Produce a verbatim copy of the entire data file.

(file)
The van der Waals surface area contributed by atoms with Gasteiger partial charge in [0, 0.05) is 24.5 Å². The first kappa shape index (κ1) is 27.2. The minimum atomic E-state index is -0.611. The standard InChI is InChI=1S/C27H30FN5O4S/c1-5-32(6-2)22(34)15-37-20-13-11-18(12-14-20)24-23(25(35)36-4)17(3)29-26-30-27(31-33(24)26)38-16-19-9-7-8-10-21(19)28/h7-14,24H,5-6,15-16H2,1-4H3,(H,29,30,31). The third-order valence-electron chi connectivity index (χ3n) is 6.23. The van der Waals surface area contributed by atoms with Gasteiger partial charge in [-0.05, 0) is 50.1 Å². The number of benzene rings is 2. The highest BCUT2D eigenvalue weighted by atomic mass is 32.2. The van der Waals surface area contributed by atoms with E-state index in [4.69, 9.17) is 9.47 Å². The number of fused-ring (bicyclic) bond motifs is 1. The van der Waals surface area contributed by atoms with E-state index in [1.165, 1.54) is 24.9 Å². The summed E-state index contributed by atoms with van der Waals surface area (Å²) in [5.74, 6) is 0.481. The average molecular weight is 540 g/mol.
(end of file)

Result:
The van der Waals surface area contributed by atoms with Gasteiger partial charge in [0, 0.05) is 24.5 Å². The first kappa shape index (κ1) is 27.2. The minimum atomic E-state index is -0.611. The standard InChI is InChI=1S/C27H30FN5O4S/c1-5-32(6-2)22(34)15-37-20-13-11-18(12-14-20)24-23(25(35)36-4)17(3)29-26-30-27(31-33(24)26)38-16-19-9-7-8-10-21(19)28/h7-14,24H,5-6,15-16H2,1-4H3,(H,29,30,31). The third-order valence-electron chi connectivity index (χ3n) is 6.23. The van der Waals surface area contributed by atoms with Gasteiger partial charge in [-0.05, 0) is 50.1 Å². The number of benzene rings is 2. The highest BCUT2D eigenvalue weighted by atomic mass is 32.2. The van der Waals surface area contributed by atoms with E-state index in [4.69, 9.17) is 9.47 Å². The number of fused-ring (bicyclic) bond motifs is 1. The van der Waals surface area contributed by atoms with E-state index in [1.165, 1.54) is 24.9 Å². The summed E-state index contributed by atoms with van der Waals surface area (Å²) in [5.74, 6) is 0.481. The average molecular weight is 540 g/mol.